This paper assesses the impact of high household debt on economic volatility in Canada. The debt per se may not necessarily be a risk for economic activity; it can amplify other shocks as well. A few studies have emphasized the link between the growth of household debt before 2007 and the severity of the Great Recession. Economies with debt tend to experience more severe housing busts and recessions. If household debt ratios are not stabilized, the vulnerability of the Canadian economy is likely to be high.

Abstract

This paper assesses the impact of high household debt on economic volatility in Canada. The debt per se may not necessarily be a risk for economic activity; it can amplify other shocks as well. A few studies have emphasized the link between the growth of household debt before 2007 and the severity of the Great Recession. Economies with debt tend to experience more severe housing busts and recessions. If household debt ratios are not stabilized, the vulnerability of the Canadian economy is likely to be high.

IV. Canada’s Loss of External Competitiveness: The Role of Commodity Prices and the Emergence of China1

A. Introduction

1. Canadian merchandise exports have been on a roller coast over the last two decades, surging to 40 percent by end-2000 and falling to 24 percent of GDP in 2010. Importantly, the composition of exports changed significantly as not all sectors were affected equally. The rise in exports in the 1990s was widespread, but the expansion in manufacturing was particularly impressive. After 2000, the fall in exports as a share of GDP was predominantly concentrated in manufacturing, while energy exports continued to expand and now represent about one fourth of all merchandise exports. While exporters benefited from a depreciation of the Canadian real effective exchange rate (REER) in the 1990s, commodity prices surged in the 2000s and were accompanied by a large appreciation of the REER. Higher commodity prices may well have an overall positive effect on the Canadian economy (see Carney, 2012).2 But by driving the real exchange rate up, they may have also contributed to Canada’s loss of external competitiveness and faster decline of its manufacturing share of value added over the last decade (chart). In this chapter, we focus on the factors behind Canada’s loss of external competitiveness, and in particular we try to assess the role played by higher commodity prices and the emergence of China as a major trade power.

uA04fig01

Manufacturing Share in the Economy

(Manufacturing value added as share of GDP)

Citation: IMF Staff Country Reports 2013, 041; 10.5089/9781475587050.002.A004

Sources: United Nations National Accounts.

2. In recent years there has been a renewed interest in studying the links between commodity prices, the exchange rate, and manufacturing production in Canada. Beine et al. (2009) estimate that about 40 percent of the manufacturing employment loss in Canada between 2002 and 2007 was due to the exchange rate appreciation. By contrast, Shakeri, Gray, and Leonard (2012) find some evidence that the exchange rate appreciation explains only a small part of the relatively weak manufacturing output performance. Governor Carney (2012) noted that only about half of the exchange rate appreciation over the past decade reflects the rise in commodity prices. Moreover, the decline of Canada’s manufacturing share in the economy is a secular trend which is common to other advanced economies.3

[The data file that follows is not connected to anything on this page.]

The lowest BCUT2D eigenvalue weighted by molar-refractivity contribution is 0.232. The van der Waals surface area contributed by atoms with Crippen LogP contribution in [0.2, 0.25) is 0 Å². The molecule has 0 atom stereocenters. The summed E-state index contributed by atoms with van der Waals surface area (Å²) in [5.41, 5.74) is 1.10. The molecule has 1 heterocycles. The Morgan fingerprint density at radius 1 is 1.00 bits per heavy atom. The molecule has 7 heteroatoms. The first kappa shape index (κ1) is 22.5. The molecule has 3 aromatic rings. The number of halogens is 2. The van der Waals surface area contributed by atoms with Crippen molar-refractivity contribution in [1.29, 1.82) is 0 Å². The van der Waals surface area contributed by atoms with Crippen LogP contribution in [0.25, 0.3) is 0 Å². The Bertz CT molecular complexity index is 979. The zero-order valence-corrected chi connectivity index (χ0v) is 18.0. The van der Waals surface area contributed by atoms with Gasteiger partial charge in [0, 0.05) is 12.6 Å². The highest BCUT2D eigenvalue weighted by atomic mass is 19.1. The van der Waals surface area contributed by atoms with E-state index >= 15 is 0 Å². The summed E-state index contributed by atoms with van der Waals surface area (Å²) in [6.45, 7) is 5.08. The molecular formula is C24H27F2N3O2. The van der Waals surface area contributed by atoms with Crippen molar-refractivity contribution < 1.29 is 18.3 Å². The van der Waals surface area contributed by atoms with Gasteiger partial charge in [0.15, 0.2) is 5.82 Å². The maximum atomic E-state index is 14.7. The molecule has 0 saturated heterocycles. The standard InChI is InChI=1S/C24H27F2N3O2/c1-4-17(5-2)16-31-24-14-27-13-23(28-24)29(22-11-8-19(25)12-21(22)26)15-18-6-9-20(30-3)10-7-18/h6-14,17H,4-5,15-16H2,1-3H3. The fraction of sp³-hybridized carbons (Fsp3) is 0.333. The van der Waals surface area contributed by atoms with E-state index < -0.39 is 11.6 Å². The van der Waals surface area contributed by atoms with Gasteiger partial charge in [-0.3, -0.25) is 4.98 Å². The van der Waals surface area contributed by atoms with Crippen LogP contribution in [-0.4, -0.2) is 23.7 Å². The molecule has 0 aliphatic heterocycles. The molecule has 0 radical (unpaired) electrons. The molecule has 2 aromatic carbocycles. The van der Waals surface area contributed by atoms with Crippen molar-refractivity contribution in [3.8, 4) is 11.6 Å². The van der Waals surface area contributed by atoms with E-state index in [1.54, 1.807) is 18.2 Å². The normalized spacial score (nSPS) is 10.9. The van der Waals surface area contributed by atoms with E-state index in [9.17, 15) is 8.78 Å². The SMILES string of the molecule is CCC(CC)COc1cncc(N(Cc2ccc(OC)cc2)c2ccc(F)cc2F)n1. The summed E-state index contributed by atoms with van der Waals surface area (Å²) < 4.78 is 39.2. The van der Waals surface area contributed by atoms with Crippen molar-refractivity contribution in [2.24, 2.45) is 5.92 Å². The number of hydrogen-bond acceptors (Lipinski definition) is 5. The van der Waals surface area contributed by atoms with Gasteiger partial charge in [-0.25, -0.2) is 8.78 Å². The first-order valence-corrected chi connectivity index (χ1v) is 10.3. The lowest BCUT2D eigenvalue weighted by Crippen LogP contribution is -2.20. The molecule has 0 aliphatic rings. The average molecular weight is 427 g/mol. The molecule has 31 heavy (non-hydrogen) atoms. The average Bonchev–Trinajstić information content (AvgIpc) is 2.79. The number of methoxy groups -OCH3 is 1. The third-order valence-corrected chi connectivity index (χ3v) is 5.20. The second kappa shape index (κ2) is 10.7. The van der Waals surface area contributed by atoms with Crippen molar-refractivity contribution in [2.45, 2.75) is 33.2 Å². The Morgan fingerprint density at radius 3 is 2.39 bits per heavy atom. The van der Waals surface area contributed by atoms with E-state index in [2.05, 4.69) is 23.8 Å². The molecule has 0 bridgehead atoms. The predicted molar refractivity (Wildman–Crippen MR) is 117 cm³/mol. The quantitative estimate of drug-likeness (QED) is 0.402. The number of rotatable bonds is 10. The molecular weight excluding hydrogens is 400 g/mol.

3. This paper assesses the causes of Canada’s subpar export growth over the last decade and, in particular, the role played by commodity prices (via the exchange rate).4 This is particularly relevant not only because of the recent commodities boom, but also given that petroleum exports could more than double over the next decades. In addition, we focus on Canada’s export share in the U.S. market, the destination for the vast majority of Canadian exports, and assess what factors have affected the ability of Canadian firms to compete in that market. Our objective is to assess how much of the decline in non-energy, and in particular manufacturing, exports can be related to the boom in commodity prices through their impact on the exchange rate and to the emergence of new powerful competitors such as China. The remainder of this paper is organized as follows. The next section provides an overview of the trade dynamics over the last decades. Section III examines the linkage between commodity prices and the exchange rate. Section IV investigates the extent to which the weaker Canadian exports to the U.S. reflect the stronger Canadian dollar and commodity prices. Section V, presents the conclusions.

B. Canadian Exports Dynamics Over the Past Decades

4. After booming in the 1990s, Canadian exports weakened considerably over the last decade. During the nineties, export volumes expanded at a robust pace of an annual average of 8½ percent boosted by robust U.S. demand. The free trade agreements with the U.S. (CUFTA in 1989 and NAFTA in 1994), also likely helped to preserve Canada’s position as the leading exporter to its southern neighbor throughout the 1990s (Romalis, 2005). However, the export performance deteriorated markedly after 2000, with export growth stagnating up to 2007 and contracting sharply during the time of the financial crisis in 2008–09. Non-energy exports (chart above) have been affected the most, remaining below their 2000 volume levels at the end of 2011; whilst energy exports have continued to expand (chart below).

uA04fig02

Canadian Non-Energy Exports

Citation: IMF Staff Country Reports 2013, 041; 10.5089/9781475587050.002.A004

Source: Haver Analytics and Fund staff estimates.
uA04fig03

Canadian Energy Exports

Citation: IMF Staff Country Reports 2013, 041; 10.5089/9781475587050.002.A004